I have a lot to look forward to and I think you can hear in my voice how excited I am.

This is what I want you to feel like when you are traveling, the excitement of planning new things, and this is why you also need to have that balance, because I know February is gonna be a hectic month.

I want to stay put in January because I have a lot of business projects that I’m currently working on, and having that deadline feels really good for me as a business owner, so I’m not always stressed and anxious knowing that I have the time and energy to dedicate to all parts of my life.

If you have any questions about slowmading or transitioning to a slow travel lifestyle, please feel free to DM me on Instagram. I know there are so many different ways of traveling and it can be really overwhelming at times!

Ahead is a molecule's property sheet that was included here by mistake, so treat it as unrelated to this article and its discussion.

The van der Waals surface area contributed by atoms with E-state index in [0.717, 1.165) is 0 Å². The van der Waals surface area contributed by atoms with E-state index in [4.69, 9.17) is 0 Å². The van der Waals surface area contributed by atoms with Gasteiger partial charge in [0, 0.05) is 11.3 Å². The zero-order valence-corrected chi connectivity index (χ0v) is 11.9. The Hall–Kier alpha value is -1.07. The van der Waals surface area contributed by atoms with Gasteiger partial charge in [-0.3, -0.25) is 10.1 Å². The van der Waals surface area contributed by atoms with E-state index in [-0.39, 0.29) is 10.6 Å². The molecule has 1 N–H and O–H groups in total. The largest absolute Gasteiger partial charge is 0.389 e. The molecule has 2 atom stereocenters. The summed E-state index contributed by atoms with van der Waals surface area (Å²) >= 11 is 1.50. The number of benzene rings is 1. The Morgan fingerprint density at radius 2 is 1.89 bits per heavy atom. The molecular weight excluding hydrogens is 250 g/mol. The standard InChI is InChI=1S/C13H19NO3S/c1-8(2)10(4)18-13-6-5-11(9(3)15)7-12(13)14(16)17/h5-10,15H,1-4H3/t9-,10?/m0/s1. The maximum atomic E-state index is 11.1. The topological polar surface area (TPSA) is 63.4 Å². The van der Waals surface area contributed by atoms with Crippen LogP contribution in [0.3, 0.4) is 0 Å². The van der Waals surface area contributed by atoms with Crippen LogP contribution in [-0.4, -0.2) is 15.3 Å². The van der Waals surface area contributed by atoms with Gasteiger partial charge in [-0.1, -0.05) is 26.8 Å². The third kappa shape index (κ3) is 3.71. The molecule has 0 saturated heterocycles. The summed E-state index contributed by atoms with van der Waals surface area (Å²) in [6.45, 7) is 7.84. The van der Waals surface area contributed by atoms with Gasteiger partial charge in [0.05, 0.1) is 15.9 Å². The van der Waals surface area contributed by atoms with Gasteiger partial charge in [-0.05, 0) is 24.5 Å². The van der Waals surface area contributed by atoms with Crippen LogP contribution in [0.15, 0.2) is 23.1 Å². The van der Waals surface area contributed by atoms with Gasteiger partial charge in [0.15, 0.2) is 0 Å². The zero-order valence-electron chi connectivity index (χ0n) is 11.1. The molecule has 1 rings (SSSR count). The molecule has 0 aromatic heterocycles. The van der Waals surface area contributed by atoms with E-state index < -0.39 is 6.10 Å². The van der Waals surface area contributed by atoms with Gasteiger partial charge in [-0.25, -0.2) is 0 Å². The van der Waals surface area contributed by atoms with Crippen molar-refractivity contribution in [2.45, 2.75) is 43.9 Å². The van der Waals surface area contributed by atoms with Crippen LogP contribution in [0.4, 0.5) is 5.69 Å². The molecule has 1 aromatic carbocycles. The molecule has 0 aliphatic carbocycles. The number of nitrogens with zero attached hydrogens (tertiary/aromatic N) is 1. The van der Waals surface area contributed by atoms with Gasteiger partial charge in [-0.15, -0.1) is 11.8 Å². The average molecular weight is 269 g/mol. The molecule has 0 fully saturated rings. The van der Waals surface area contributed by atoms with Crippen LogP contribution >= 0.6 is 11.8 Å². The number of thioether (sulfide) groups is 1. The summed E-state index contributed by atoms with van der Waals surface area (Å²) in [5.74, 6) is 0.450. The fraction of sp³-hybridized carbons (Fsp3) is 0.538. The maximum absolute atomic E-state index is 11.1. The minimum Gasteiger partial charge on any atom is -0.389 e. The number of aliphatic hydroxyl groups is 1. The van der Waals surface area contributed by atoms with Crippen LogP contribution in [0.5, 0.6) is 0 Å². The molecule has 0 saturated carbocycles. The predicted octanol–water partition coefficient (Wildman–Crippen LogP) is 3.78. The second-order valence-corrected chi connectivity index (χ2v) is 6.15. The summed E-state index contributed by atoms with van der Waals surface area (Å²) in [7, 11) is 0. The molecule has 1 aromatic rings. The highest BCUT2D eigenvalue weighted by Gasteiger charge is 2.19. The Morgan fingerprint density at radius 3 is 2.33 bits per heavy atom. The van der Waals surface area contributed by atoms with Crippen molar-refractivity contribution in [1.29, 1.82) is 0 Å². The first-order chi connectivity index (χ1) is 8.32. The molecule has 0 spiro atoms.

If you’ve enjoyed this episode, it would mean so much if you could leave a review on Apple Podcasts. This helps us spread The Wanderlover mission to those who need a dose of inspiration today.

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Read Next

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How I Travel for Free Using Credit Card Points

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Danielle Hu

Danielle Hu

Danielle Hu is a multiple 6-figure travel influencer, business coach, and Founder of The Wanderlover. She has traveled to over 65+ countries running her online business and surfing in remote tropical destinations. Her mission is to help creatives and coaches achieve time freedom, location freedom, and financial freedom through online entrepreneurship.

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Hi, I’m Danielle

My mission is to help you design a location-independent lifestyle through online entrepreneurship, to achieve time freedom, location freedom, financial freedom.